Martin Sexton (youtube) was there solo, no band, which disappointed me at first. Keller Williams is probably the better guitarist, but Sexton has the better songwriting skills and the better voice. His voice is phenomenal, all the more impressive live. He was also perfect for the sunny skies and daytime vibe that can turn off so many bar-rockers. I definitely recommend his latest album, Seeds, a full-band affair.
People were generally stoked for the Damian “Jr. Gong” Marley & Nas combo, who’ve got an album coming out soon (youtube). During the solo Nas segment at the beginning, I picked up what might have been the line for Rothbury (and for a good chunk of non-Rothbury people, as well): “Life’s a bitch and then you die; that’s why we get high. Cause you never know when you’re gonna go!” After Jr Gong came on, the musical synergy was definitely there, hip-hop and reggae are indeed two great tastes that taste great together! I was sad that I had to leave the show early.
However, leaving early meant that I got to catch a good chuck of Soulive (youtube), one of my favorite groups that might fit into the jam-band classification. They’ve got solid soul-jazz-funk roots and always lay down a stellar groove. They’re a great band to dance to. Some day I’m going to get out to see them at a dedicated show, but that’s the great thing about a good festival – there’s so much going on that you can’t do everything. I had to miss some of Marley & Nas to see Soulive, an embarrassment of riches!
Speaking of, the list of bands that I had to miss that I wanted to see was long, and arduous choices had to be made. It’s part of the downside of festivals that are this large – you can’t do it all. What it tends to mean is that you can be sure that you’ll see some fabulous performances, but you can also be sure that you missed some great stuff.
Next came the String Cheese Incident, one of two bands deemed crucial enough to the Rothbury audience that there were no bands playing at the same time on any other stage – for FOUR HOURS. Seriously, it was a little ridiculous. I’d done my due diligence and bought their latest album well before the festival weekend, but it never really clicked with me, and after an hour or so of listening on Friday night, my feelings hadn’t changed. Meh. I don’t understand what the big deal is with this band – and every jam-band scenester I talked to this weekend was absolutely stoked to see them. To each their own…
This did, however, lend some time to explore one of the absolutely brilliant fucking things about Rothbury – the Sherwood Forest. It’s a fairly large wooded area between the two main sets of festival stages, that was turned into a freak-out wonderland for the Rothbury festival. It’s hard to communicate what was going on in there that was so special, but here were some of the contributors: massive light displays, hanging mobiles, art installations, mazes, hammocks, performance art, gongs, and freaks. You can’t discount the freaks…there were people tripping balls out throughout the forest, and you know what? I was kinda jealous! It was maybe the perfect spot to test the theory: if you free your mind, will your ass follow? My bet’s on yes.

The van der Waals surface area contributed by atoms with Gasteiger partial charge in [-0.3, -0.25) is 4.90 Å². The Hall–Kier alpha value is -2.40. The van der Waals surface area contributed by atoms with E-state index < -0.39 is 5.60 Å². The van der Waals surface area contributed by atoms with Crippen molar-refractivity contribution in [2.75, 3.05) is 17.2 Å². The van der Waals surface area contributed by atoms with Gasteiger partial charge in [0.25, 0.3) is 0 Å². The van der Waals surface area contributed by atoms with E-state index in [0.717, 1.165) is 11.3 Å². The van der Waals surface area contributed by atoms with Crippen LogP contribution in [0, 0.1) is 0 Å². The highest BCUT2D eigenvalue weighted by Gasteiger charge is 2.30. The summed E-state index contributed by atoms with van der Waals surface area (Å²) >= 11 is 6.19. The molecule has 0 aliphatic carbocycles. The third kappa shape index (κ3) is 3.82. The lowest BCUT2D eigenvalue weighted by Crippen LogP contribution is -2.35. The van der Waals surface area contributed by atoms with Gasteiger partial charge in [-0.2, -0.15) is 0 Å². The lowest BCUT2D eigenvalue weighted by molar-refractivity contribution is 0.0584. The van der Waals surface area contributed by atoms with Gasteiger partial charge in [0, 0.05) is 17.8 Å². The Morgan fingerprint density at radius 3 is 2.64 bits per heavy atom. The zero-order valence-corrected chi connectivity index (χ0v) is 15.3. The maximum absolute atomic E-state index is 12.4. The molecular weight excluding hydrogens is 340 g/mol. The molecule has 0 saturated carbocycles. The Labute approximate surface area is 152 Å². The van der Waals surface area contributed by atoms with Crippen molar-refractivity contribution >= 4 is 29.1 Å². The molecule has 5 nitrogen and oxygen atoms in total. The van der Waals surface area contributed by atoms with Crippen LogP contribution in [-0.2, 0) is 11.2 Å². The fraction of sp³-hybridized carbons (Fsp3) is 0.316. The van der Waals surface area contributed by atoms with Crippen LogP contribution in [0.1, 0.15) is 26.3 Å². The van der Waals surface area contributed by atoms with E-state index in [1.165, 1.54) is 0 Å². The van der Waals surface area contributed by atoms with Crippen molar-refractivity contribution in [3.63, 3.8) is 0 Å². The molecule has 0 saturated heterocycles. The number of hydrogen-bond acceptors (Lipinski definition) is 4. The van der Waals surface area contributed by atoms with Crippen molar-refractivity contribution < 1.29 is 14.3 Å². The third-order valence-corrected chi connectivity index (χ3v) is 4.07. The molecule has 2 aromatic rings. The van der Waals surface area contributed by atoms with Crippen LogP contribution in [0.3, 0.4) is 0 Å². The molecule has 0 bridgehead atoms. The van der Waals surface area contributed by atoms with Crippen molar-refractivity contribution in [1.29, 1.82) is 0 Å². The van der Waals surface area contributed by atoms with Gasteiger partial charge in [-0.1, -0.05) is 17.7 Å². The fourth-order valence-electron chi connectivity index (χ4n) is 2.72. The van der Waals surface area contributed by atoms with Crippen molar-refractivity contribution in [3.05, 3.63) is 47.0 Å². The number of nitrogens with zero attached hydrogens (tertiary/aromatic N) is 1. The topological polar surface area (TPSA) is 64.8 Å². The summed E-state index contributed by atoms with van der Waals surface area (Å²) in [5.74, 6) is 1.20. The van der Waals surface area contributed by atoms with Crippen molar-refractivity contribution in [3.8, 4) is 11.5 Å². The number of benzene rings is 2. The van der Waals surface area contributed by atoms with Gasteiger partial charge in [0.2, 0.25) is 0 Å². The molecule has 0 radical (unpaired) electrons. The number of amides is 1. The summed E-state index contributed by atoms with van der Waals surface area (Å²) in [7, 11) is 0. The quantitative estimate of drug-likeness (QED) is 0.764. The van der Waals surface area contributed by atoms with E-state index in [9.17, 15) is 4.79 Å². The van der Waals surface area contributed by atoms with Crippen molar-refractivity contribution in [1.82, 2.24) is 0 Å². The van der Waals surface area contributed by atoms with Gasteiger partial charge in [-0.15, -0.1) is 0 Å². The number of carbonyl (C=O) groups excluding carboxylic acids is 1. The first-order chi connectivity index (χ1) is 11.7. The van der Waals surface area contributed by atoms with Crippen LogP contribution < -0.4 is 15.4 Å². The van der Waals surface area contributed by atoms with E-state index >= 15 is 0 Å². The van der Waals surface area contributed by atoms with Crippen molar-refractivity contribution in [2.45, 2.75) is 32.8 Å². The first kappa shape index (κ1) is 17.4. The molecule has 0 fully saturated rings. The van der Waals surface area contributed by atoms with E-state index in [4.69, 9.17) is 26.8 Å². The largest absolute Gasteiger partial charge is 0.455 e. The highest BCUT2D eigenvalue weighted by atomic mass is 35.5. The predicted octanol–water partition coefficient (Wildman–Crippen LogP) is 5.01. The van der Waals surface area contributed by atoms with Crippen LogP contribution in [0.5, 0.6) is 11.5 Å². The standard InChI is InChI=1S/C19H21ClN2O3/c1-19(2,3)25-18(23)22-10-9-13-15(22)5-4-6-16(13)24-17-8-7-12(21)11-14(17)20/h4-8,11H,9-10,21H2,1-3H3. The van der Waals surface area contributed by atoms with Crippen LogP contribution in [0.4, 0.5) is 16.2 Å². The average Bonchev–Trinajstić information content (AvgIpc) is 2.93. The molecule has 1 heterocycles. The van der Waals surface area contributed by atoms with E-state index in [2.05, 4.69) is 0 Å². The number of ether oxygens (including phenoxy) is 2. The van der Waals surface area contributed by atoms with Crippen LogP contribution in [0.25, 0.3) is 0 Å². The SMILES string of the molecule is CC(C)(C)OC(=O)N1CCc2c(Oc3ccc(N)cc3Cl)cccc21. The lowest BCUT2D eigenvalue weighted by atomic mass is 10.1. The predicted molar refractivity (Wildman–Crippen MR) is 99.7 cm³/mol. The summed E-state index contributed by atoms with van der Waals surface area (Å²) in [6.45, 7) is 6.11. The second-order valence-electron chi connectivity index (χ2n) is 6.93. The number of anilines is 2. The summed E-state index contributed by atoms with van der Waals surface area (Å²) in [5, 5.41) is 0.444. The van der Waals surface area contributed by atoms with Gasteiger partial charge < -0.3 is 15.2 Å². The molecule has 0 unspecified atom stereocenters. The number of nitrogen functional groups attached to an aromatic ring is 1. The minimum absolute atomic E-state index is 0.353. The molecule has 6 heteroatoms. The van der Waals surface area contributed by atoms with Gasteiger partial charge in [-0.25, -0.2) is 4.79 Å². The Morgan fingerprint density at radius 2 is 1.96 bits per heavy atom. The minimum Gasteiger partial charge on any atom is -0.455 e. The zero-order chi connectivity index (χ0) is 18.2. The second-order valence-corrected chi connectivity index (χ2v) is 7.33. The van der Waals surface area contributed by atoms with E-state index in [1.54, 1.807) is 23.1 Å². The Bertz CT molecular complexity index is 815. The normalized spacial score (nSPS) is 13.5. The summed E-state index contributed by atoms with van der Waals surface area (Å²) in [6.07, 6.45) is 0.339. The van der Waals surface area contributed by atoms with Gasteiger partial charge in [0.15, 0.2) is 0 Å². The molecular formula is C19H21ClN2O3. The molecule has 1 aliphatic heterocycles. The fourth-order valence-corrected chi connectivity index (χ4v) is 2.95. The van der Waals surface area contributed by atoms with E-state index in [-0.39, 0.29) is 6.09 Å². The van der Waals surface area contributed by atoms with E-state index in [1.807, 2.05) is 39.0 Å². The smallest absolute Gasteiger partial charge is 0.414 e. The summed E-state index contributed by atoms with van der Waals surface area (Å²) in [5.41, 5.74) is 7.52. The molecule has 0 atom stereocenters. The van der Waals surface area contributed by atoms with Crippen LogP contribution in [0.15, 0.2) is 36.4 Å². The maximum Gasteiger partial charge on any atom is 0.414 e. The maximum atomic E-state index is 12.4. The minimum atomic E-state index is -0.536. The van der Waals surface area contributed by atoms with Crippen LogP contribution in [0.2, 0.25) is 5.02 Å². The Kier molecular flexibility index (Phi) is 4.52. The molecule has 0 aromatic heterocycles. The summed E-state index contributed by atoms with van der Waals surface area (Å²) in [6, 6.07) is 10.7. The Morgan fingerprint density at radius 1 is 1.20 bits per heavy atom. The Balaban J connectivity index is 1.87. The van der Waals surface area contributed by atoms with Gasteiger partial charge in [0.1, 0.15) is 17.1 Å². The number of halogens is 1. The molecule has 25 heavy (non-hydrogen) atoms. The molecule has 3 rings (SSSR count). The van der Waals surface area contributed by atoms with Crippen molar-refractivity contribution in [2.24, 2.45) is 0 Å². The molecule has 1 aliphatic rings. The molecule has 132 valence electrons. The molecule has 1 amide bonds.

And that was part of the excellence of this festival being held on the massive beauty that is the Double JJ Ranch in western Michigan: there’s stuff to do if the music doesn’t move you for any period of time. You can swim in the lake. You can play four-square. (Really. Four-square). You can visit some of the organizations or merchants lining the Epicenter (the festival entry area). You can get some grub that wildly exceeded my personal expectations. I would hazard to posit that no matter what kind of food you liked, you would find something to make you happy. I can’t believe how well I ate. You can sip some fairly kickin’ Sangria and blaze in the sun. You can hit up the picnic tables for some back support. You can spread out a blanket, lie on the ground, and just feel the music. There was free Ben & Jerry’s for good portions of the weekend. Free Ben and Jerry’s: I don’t believe it gets any better than that, right? You could even take a few cuts at the batting cage provided by MLB or test drive a Prius. (Memo to Toyota: if you’re letting people test drive the Prius at Rothbury, then I hope you have a good insurance policy). It was an absolute smorgasbord of interaction, entertainment and good vibes. It was occasionally overwhelming in its awesomeness.
Early July is a beautiful time of the year in Michigan – past the rainy season, and often without the extreme heat that August brings. I must have heard from at least 3 different groups of people just this weekend (in addition to a few before) who said “I’m never going back to Bonnaroo – it was just too hot!” Even Rothbury 2008 was said to be hotter than this year’s. One of the things that made it so good this year was that the weather was perfect. In the 70s during most of the days (might have touched 80 for a bit on Sunday), maybe the 50s at night.
Anyway, the next day my only goal was to catch Son Volt at 2:30, so there was a fair amount of time to just kick around. I happened upon a set of four large, stand-mounted, handmade gongs, inside the square of which is a reclining chair you sit in. You lean back, relax, and the trained gong operators vibrate the gongs all around you. It was the quickest I have ever slipped into a deeply meditative state. It was immensely cool. Kind of made me want to join the group that traveled around doing it just so I could have it done every morning. They could be a cult; I don’t give a shit…just give me my gong. I hope they come back next year…with more gongs. It was well worth the half-hour wait. On a related note, yoga happens every morning inside the festival grounds, but morning was well past my motivation level.
Rothbury doesn’t appear to organize every activity on the grounds, but what they seem to do is to make sure that all needs and wants are taken care of on the festival grounds, then anarchize the campground. I mean, it looked like anyone who wanted to sell anything was allowed to along the main “streets” of the campground, and that was kind of cool, when you’re used to day-festivals being super-tight with their vendors, space, etc. Of course, I suppose that’s one of the benefits of having a campground – you can pretty much leave that area to itself and focus on the festival grounds experience.
I can’t recommend Rothbury enough. Come out next year for a stellar time with an awesome subculture and some great tunes…and woods. Did I mention the woods?
Glorious Noise coverage of the third and fourth days of Rothbury was published previously: Rothbury 2009.
All photos by Alan M. Paterson. See more here.